LONDON (Reuters) - Mechanisms to fight climate change need to be strengthened and made more transparent to reduce increasing risks of corruption, Transparency International (TI) said.
The watchdog group released a report on Saturday, entitled “Global Corruption: Climate Change,” and based on contributions from more than 50 experts.
It found that stronger oversight is needed in the countries most affected by climate change, which will ultimately make policies more effective.
On the Berlin-based group’s ranking of nations according to corruption risk, where 0 is extremely corrupt and 10 is “very clean,” none of the 20 countries most affected by climate change, mainly in Africa and South Asia, scored higher than 3.5.
It found Afghanistan was most at risk of corruption with a score of 1.4, while Thailand scored 3.5.
It is estimated that total global climate change investments will reach almost $700 billion by 2020.
“Where huge amounts of money flow through new and untested financial markets and mechanisms, there is always a risk of corruption,” the report said.
Corruption risks are high because of the complexity, uncertainty and novelty around many climate issues.
Carbon markets, the main financial tool for combating climate change, continue to be shaken by fraudulent activity.
Over the past couple of years, the European Union’s $134 billion emissions trading scheme has been blighted by the re-sale of used carbon offsets, hacking, theft and continuing value-added tax fraud.
The integrity of the U.N.’s Clean Development Mechanism (CDM), which encourages emissions cutting schemes in poor nations, was dented after some project developers were accused of exploiting the system.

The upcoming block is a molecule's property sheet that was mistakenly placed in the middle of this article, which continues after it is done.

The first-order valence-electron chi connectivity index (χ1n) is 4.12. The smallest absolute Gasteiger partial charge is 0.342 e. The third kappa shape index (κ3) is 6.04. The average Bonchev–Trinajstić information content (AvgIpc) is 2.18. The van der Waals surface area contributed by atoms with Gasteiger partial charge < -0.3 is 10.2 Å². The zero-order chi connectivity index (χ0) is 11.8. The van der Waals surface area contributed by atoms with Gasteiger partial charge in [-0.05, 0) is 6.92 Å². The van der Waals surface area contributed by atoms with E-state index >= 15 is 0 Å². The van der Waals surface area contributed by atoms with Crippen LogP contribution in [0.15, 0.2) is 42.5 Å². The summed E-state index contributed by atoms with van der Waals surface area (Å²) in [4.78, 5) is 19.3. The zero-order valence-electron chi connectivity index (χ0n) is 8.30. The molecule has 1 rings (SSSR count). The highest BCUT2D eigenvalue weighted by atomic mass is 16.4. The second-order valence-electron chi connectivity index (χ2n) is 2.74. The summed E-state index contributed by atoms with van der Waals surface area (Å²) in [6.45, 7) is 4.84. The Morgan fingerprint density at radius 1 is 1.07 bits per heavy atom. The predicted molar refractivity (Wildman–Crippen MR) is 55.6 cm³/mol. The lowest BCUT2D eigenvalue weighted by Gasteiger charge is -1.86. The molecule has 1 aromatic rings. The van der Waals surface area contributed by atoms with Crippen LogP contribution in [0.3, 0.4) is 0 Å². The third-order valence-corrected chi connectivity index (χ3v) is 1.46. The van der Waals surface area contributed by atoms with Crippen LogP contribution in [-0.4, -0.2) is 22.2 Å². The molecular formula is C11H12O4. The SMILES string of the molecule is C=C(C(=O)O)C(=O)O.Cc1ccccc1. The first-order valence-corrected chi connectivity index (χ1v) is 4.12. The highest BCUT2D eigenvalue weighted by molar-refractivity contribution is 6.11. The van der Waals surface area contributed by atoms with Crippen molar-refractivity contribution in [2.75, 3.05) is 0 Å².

The scheme has also been criticized for being too opaque and not delivering additional emissions cuts.
“It is imperative that these lessons be considered in establishing new markets, and used to improve and reform the existing mechanisms,” the report said.
The forestry sector is especially vulnerable to corruption due to high international demand for timber, weak land ownership rights and marginalized indigenous communities, TI said.
The World Bank estimates that $10 billion to $23 billion worth of timber is felled illegally or comes from suspicious origins each year. This needs to be tackled before a U.N.-backed forest preservation scheme, called REDD, can work, according to the report.
The REDD scheme is expected to be established as part of a broader global climate pact from 2013, from when it could generate around $28 billion a year of funds.
Better oversight of forestry is essential to ensure projects are verified properly and carbon credits are not double counted or fraudulently traded.
“Creative accounting can lead to the double counting of emissions by companies of their own reported mitigation efforts, (...), thus nullifying the environmental integrity of the emissions reductions,” the report said.
Corruption risks also exist in political decision-making and climate financing and through the mismanagement of public funds, the report said.
Reporting by Nina Chestney, editing by Anthony Barker